Alexander plans to 'back Bush' if elected to U.S. senate

By Julie Fann
star staff
jfann@starhq.com

  
Former governor and former Presidential candidate Lamar Alexander on Saturday said that he plans to fully back President Bush if elected to the U.S. Senate. Alexander is pursuing the senate seat left open after Sen. Fred Thompson announced that he won't be running for re-election. During his visit to East Tennessee to draw support for his campaign, he said that, if elected, much of his focus would be to support the President in the war on terrorism.
   "I believe that the President is doing a good job with the war on terrorism, and I would make it a priority to stand behind him in his decision-making regarding the current situation in the Middle East," he said. Alexander also said that he would strongly support the President's proposed legislation to reduce taxes.
   "I think that the President's plan to cut taxes is a strong one, and I think that it needs to be made permanent," he said. "If those tax cuts are made, it will mean real money for Tennesseans." However, Alexander's real strengths lie in the realm of education, having served as Secretary of Education for the U.S. as well as President of the University of Tennessee. Supporting a G.I. Bill for lower income youth interested in pursuing an education he said would be one of his top priorities, as well as legislation supporting Charter schools, a system that involves privatizing education so that teachers can "experience more freedom in the classroom" and not be hindered by government regulations. Alexander believes that teachers and principals are so hampered by red tape and union rules they aren't able to use commons sense in teaching. Legislation authorizing Charter schools is currently stalled in both houses of the state legislature.
   In terms of homeland security, Alexander said that he believes Bush has done an excellent job and that his only mistake recently has been his decision regarding military tribunals. "He needed to listen to Congress, and he didn't, but, other than that, he has led his country very well through an extremely troubled time," Alexander said. As far as his own concerns regarding the war on terrorism, Alexander said that he believes that terrorism will increase in frequency and magnitude and that citizens need to be prepared. Alexander said he "didn't know" why so many countries have such hatred for Americans. "I don't really know. I think it has a lot to do with poverty, and oppression, and resentment toward America because we are a free country," he said.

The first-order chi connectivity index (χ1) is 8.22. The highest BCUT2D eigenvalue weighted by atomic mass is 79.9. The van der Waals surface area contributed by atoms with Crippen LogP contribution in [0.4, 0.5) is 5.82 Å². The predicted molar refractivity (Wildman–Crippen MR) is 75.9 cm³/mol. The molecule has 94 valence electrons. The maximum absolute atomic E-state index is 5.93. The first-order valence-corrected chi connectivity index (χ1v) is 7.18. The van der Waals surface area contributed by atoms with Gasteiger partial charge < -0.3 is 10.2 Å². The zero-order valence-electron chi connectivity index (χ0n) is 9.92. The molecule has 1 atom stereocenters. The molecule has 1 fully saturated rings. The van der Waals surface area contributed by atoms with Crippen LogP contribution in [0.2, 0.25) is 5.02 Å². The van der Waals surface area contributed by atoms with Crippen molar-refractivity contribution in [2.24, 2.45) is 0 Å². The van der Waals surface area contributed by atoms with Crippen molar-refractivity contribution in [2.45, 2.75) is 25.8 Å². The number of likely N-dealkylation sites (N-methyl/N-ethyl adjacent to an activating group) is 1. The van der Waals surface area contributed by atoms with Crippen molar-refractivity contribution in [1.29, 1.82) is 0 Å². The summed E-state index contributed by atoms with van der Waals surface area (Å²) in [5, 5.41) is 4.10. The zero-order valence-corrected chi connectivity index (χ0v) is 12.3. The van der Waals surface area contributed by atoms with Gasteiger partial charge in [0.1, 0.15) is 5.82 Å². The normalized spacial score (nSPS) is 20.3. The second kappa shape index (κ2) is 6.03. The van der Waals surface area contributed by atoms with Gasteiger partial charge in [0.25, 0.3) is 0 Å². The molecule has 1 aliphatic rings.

Alexander said that he does not support the McCain-Feingold campaign finance reform legislation that Bush recently signed. His belief is that the bill failed to do what it originally intended to accomplish, which was to keep big money out of general elections. Instead, he believes that this particular finance reform legislation, created in the wake of the Enron scandal, limits free speech and allows wealthy candidates to have an advantage.
   Regarding abortion, Alexander said he did not agree with the outcome of Roe vs. Wade and that he also does not advocate recently debated legislation surrounding partial-birth abortions. "I don't support abortion, and I never have," he said.
   Alexander announced in March that he would run for U.S. Senate. Television advertisements for his campaign, titled, "Fire, Aim, Ready" appeared within days after his announcement. Alexander said that there is no way Republicans can capture the U.S. Senate unless they hold the Tennessee seat. He said this election will determine if the Senate if going to be led by liberals aligned with Hillary Clinton or with Republicans aimed at pushing President Bush's agenda.